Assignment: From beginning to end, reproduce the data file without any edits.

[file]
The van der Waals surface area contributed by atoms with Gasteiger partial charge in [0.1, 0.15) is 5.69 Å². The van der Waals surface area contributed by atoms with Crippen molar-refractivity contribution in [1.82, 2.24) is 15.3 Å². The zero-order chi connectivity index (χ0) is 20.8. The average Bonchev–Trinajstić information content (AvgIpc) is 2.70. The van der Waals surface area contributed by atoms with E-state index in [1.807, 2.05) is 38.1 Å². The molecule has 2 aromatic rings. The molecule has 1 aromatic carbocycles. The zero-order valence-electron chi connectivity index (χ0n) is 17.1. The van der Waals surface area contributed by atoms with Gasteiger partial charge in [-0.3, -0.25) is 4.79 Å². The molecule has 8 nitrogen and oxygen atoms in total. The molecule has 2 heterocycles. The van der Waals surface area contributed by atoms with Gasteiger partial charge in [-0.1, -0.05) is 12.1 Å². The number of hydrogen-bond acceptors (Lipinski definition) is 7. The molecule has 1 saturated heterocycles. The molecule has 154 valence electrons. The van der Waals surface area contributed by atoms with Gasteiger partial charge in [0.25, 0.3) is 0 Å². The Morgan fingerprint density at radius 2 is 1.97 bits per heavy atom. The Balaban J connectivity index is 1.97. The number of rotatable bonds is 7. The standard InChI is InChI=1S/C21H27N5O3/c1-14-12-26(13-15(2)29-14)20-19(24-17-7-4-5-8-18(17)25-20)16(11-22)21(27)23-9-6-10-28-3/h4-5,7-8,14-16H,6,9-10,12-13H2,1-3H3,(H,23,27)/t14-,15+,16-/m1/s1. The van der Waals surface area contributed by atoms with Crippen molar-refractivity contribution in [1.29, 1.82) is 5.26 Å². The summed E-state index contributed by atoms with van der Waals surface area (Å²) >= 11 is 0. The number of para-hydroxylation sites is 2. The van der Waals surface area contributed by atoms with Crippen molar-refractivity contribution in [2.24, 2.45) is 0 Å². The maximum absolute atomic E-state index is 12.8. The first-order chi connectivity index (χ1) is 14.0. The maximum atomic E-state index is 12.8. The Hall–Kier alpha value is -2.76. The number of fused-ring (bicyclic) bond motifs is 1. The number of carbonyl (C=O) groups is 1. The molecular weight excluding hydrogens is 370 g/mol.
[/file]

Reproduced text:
The van der Waals surface area contributed by atoms with Gasteiger partial charge in [0.1, 0.15) is 5.69 Å². The van der Waals surface area contributed by atoms with Crippen molar-refractivity contribution in [1.82, 2.24) is 15.3 Å². The zero-order chi connectivity index (χ0) is 20.8. The average Bonchev–Trinajstić information content (AvgIpc) is 2.70. The van der Waals surface area contributed by atoms with E-state index in [1.807, 2.05) is 38.1 Å². The molecule has 2 aromatic rings. The molecule has 1 aromatic carbocycles. The zero-order valence-electron chi connectivity index (χ0n) is 17.1. The van der Waals surface area contributed by atoms with Gasteiger partial charge in [-0.3, -0.25) is 4.79 Å². The molecule has 8 nitrogen and oxygen atoms in total. The molecule has 2 heterocycles. The van der Waals surface area contributed by atoms with Gasteiger partial charge in [-0.1, -0.05) is 12.1 Å². The number of hydrogen-bond acceptors (Lipinski definition) is 7. The molecule has 1 saturated heterocycles. The molecule has 154 valence electrons. The van der Waals surface area contributed by atoms with Gasteiger partial charge in [0.25, 0.3) is 0 Å². The Morgan fingerprint density at radius 2 is 1.97 bits per heavy atom. The Balaban J connectivity index is 1.97. The number of rotatable bonds is 7. The standard InChI is InChI=1S/C21H27N5O3/c1-14-12-26(13-15(2)29-14)20-19(24-17-7-4-5-8-18(17)25-20)16(11-22)21(27)23-9-6-10-28-3/h4-5,7-8,14-16H,6,9-10,12-13H2,1-3H3,(H,23,27)/t14-,15+,16-/m1/s1. The van der Waals surface area contributed by atoms with Crippen molar-refractivity contribution in [1.29, 1.82) is 5.26 Å². The summed E-state index contributed by atoms with van der Waals surface area (Å²) >= 11 is 0. The number of para-hydroxylation sites is 2. The van der Waals surface area contributed by atoms with Crippen molar-refractivity contribution in [2.24, 2.45) is 0 Å². The maximum absolute atomic E-state index is 12.8. The first-order chi connectivity index (χ1) is 14.0. The maximum atomic E-state index is 12.8. The Hall–Kier alpha value is -2.76. The number of fused-ring (bicyclic) bond motifs is 1. The number of carbonyl (C=O) groups is 1. The molecular weight excluding hydrogens is 370 g/mol.